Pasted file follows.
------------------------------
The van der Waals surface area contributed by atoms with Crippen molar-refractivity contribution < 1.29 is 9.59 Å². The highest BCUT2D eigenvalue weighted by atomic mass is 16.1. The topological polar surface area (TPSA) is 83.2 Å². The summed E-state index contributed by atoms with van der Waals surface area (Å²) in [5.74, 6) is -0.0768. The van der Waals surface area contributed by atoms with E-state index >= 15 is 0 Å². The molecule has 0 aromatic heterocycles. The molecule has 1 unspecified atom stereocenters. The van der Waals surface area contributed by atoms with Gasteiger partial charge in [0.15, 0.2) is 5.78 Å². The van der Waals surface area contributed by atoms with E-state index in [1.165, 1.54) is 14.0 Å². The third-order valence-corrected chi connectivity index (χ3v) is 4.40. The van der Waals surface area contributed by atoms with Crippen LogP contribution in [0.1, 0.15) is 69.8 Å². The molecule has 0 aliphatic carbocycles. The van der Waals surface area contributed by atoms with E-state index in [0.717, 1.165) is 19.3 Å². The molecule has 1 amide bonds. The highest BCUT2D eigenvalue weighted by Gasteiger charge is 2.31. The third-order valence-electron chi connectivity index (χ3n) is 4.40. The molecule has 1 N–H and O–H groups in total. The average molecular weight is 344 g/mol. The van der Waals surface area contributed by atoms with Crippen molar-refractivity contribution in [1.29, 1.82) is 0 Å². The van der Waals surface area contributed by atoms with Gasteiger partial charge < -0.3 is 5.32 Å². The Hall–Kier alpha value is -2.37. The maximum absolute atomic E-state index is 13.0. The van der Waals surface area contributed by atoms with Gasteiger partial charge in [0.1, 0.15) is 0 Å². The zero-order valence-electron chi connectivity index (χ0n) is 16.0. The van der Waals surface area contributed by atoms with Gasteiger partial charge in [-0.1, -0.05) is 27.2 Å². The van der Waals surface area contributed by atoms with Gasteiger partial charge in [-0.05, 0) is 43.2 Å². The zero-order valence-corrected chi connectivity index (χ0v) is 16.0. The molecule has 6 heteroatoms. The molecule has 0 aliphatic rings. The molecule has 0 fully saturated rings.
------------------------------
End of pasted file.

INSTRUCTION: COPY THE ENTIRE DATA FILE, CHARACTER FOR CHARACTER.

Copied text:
The van der Waals surface area contributed by atoms with Crippen molar-refractivity contribution < 1.29 is 9.59 Å². The highest BCUT2D eigenvalue weighted by atomic mass is 16.1. The topological polar surface area (TPSA) is 83.2 Å². The summed E-state index contributed by atoms with van der Waals surface area (Å²) in [5.74, 6) is -0.0768. The van der Waals surface area contributed by atoms with E-state index >= 15 is 0 Å². The molecule has 0 aromatic heterocycles. The molecule has 1 unspecified atom stereocenters. The van der Waals surface area contributed by atoms with Gasteiger partial charge in [0.15, 0.2) is 5.78 Å². The van der Waals surface area contributed by atoms with E-state index in [1.165, 1.54) is 14.0 Å². The third-order valence-corrected chi connectivity index (χ3v) is 4.40. The van der Waals surface area contributed by atoms with Crippen LogP contribution in [0.1, 0.15) is 69.8 Å². The molecule has 0 aliphatic carbocycles. The van der Waals surface area contributed by atoms with E-state index in [0.717, 1.165) is 19.3 Å². The molecule has 1 amide bonds. The highest BCUT2D eigenvalue weighted by Gasteiger charge is 2.31. The third-order valence-electron chi connectivity index (χ3n) is 4.40. The molecule has 1 N–H and O–H groups in total. The average molecular weight is 344 g/mol. The van der Waals surface area contributed by atoms with Crippen molar-refractivity contribution in [1.29, 1.82) is 0 Å². The van der Waals surface area contributed by atoms with Gasteiger partial charge < -0.3 is 5.32 Å². The Hall–Kier alpha value is -2.37. The maximum absolute atomic E-state index is 13.0. The van der Waals surface area contributed by atoms with Gasteiger partial charge in [0.1, 0.15) is 0 Å². The zero-order valence-electron chi connectivity index (χ0n) is 16.0. The van der Waals surface area contributed by atoms with Gasteiger partial charge in [-0.1, -0.05) is 27.2 Å². The van der Waals surface area contributed by atoms with Gasteiger partial charge in [-0.05, 0) is 43.2 Å². The zero-order valence-corrected chi connectivity index (χ0v) is 16.0. The molecule has 6 heteroatoms. The molecule has 0 aliphatic rings. The molecule has 0 fully saturated rings.